[Marxism] U.S. Strives to Delay Iraqi Hanging (WSJ)

Walter Lippmann walterlx at earthlink.net
Thu Feb 8 09:59:46 MST 2007

(Isn't it odd that Washington, after invading Iraq, overthrowing 
its government, and installing a new, supposedly "sovereign" 
Iraqi regime, is trying to restrain that "sovereign" regime from 
carrying out one of the perks of "sovereignty", the right to 
publicly kill people?)

February 8, 2007

U.S. Strives to Delay Iraqi Hanging
Officials Criticize Legal Procedure,
Fear Damage to Government Credibility
February 8, 2007; Page A4

U.S. officials are working to spare Saddam Hussein's former vice
president from a rapid trip to the Iraqi gallows, fearful that his
execution, following the flawed hangings of Mr. Hussein and a
co-defendant, could further damage the credibility of the
American-backed government.

The former vice president, Taha Yassin Ramadan, was among seven
officials -- including Mr. Hussein -- convicted in November by the
Iraqi High Tribunal, an Iraqi-run court established by the U.S. to
try members of the ousted regime. The trial court imposed a life
sentence, but an appeals court in December directed that Mr. Ramadan
be executed.

The appeals court offered no legal rationale for the change, and
legal experts hired by the U.S. government to advise the Iraqi High
Tribunal say the appeals ruling violated due process. Legal observers
say prosecutors failed to provide direct evidence tying Mr. Ramadan
to the specific killings for which he now faces execution, and that
was a likely reason the trial court declined to order a death

"We've had two botched executions," said a senior administration
official in Washington. "We would like to prevent additional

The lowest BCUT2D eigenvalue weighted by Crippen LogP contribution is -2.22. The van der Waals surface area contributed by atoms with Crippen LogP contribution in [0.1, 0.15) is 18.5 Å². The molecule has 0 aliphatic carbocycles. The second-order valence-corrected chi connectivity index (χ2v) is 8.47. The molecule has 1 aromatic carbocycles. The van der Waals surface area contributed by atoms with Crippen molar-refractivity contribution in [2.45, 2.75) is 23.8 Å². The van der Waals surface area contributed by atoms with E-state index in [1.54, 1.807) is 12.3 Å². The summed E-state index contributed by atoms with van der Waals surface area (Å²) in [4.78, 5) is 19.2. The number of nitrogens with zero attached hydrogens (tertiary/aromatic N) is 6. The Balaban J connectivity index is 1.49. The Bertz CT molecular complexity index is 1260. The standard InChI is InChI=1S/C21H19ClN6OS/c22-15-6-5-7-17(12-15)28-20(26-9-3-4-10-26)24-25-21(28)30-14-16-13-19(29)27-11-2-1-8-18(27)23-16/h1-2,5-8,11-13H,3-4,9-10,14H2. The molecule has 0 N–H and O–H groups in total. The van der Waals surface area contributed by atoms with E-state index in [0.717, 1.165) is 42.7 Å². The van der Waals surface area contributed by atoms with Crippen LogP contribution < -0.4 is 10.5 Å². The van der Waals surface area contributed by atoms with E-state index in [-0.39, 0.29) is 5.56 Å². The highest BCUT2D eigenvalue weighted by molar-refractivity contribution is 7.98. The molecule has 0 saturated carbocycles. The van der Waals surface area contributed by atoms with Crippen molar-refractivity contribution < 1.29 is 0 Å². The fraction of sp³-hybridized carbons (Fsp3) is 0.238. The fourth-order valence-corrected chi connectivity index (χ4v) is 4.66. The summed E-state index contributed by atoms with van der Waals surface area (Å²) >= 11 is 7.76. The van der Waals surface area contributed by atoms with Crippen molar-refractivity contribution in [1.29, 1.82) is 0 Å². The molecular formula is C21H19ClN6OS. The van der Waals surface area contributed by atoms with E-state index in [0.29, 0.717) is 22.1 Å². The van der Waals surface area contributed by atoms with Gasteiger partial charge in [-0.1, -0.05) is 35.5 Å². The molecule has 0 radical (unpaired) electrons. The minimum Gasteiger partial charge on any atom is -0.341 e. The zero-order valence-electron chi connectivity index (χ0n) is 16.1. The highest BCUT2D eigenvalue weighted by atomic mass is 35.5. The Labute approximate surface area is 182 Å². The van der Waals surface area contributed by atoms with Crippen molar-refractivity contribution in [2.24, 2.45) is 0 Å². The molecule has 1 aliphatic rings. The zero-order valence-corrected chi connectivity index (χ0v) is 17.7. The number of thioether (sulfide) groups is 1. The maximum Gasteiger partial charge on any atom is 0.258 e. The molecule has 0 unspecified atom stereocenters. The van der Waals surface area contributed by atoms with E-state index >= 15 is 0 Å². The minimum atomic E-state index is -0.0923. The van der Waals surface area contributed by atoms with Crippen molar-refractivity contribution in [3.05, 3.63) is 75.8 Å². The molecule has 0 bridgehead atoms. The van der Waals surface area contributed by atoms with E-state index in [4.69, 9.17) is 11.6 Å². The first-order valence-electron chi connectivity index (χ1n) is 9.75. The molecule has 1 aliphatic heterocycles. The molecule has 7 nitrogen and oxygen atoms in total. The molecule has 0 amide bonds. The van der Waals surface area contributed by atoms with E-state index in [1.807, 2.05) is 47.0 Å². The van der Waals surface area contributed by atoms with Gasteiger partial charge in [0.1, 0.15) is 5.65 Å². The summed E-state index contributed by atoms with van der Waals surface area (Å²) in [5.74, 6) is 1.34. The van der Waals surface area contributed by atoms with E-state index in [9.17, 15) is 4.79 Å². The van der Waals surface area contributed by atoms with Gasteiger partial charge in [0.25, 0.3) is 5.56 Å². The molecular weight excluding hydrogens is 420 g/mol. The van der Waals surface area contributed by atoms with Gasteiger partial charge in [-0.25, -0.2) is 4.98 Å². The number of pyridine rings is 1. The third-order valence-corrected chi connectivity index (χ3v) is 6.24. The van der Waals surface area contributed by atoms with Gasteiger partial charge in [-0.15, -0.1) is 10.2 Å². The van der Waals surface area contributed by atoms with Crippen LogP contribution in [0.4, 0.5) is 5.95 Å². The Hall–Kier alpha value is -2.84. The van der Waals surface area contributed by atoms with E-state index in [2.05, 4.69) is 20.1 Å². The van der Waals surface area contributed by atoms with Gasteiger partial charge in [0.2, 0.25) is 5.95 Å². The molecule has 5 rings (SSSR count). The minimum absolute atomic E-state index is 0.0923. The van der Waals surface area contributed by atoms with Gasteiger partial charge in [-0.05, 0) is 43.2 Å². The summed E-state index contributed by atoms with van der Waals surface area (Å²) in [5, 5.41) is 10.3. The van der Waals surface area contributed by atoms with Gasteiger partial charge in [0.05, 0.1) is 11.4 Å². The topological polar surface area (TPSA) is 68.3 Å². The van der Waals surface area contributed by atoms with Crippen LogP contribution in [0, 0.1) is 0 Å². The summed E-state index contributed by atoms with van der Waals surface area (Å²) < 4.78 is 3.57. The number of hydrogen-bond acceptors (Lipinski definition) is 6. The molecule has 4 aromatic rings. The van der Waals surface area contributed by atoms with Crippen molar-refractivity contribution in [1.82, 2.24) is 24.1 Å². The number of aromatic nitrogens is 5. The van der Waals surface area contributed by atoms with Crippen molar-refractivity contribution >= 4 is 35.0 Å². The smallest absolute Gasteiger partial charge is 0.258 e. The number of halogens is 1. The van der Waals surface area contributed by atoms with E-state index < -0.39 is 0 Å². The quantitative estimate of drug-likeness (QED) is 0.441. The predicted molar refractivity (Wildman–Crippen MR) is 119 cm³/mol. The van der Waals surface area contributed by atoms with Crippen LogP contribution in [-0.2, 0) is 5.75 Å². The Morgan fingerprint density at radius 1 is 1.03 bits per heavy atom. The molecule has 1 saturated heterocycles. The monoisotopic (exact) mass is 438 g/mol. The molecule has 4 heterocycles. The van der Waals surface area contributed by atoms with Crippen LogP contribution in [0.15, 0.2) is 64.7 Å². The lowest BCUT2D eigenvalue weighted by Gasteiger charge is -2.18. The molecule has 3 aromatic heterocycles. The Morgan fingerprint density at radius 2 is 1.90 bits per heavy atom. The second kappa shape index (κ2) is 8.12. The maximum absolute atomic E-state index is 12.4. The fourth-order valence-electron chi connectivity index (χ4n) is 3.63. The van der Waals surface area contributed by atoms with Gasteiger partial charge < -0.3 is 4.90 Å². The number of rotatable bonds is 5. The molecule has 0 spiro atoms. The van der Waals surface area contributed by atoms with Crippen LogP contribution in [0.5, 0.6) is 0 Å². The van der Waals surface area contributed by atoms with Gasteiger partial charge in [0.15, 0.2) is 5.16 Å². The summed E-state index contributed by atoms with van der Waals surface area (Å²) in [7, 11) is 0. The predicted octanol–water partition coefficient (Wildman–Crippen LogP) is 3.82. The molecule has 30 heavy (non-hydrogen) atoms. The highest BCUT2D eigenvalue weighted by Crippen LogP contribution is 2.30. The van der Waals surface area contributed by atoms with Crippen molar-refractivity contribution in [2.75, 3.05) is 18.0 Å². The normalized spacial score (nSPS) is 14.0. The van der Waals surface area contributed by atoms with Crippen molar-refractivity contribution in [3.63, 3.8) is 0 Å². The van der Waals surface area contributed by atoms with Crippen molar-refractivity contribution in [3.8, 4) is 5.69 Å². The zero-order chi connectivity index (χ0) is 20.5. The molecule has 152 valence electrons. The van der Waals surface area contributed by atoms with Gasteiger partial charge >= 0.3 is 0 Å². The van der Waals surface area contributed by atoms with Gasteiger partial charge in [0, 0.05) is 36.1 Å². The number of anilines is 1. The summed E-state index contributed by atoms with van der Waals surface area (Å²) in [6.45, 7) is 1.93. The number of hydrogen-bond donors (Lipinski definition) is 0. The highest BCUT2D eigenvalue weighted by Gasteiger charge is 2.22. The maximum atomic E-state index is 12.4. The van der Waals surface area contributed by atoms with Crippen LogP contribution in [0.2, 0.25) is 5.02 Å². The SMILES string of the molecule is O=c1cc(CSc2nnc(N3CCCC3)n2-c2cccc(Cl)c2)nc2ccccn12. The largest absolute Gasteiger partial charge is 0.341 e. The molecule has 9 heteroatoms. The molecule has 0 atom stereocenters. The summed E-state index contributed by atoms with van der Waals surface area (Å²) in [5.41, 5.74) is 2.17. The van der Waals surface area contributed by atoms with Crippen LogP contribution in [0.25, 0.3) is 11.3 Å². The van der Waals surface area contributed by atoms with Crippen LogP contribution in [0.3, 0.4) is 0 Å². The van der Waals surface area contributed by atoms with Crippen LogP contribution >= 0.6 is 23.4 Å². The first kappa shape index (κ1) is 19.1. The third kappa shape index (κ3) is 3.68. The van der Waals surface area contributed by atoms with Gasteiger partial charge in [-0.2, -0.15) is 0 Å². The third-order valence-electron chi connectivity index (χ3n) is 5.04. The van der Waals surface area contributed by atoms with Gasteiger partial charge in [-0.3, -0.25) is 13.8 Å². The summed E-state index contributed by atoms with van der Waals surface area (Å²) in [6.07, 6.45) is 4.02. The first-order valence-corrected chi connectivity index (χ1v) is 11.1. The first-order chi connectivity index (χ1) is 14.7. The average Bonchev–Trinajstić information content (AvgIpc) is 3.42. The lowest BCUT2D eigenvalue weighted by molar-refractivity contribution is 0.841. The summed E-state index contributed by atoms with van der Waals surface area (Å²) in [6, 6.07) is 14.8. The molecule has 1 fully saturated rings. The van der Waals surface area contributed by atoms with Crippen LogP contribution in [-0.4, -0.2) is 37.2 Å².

Today, the United Nations high commissioner for human rights, Louise
Arbour, plans to ask Iraqi officials to reconsider the death
sentence, because of flaws in the appellate process, according to a
person familiar with the matter. A U.N. representative in Baghdad is
scheduled to meet today with the Iraqi tribunal's chief judge, Aref
Shahin, to deliver a letter detailing Ms. Arbour's concerns, this
person said.

The Ramadan case places the Bush administration in a difficult
dilemma. On the one hand, officials fear the bad publicity, claims of
martyrdom and street violence a questionable execution could provoke.
Yet they also want to avoid appearing to intervene in the Iraqi legal
system, undercutting broader U.S. attempts to portray Iraq as a
sovereign nation.

"There's no question that we have raised concerns with this appeals
process," an administration official in Washington said, adding that
the U.S. uses "funding and other things as leverage" to influence
tribunal conduct. But "I don't want to substitute our judgment for
the judgment of the Iraqi courts" or "micromanage the process," the
official added.

On Nov. 5, Mr. Hussein and two co-defendants received death sentences
from the trial court, and after the appeals chamber rapidly affirmed
their verdicts, were hanged in a manner widely criticized as vengeful
and amateurish. The Dec. 30 hanging was captured on video showing the
execution party jeering Mr. Hussein as he stood at the gallows. Two
weeks later, Mr. Hussein's half-brother, former secret-police chief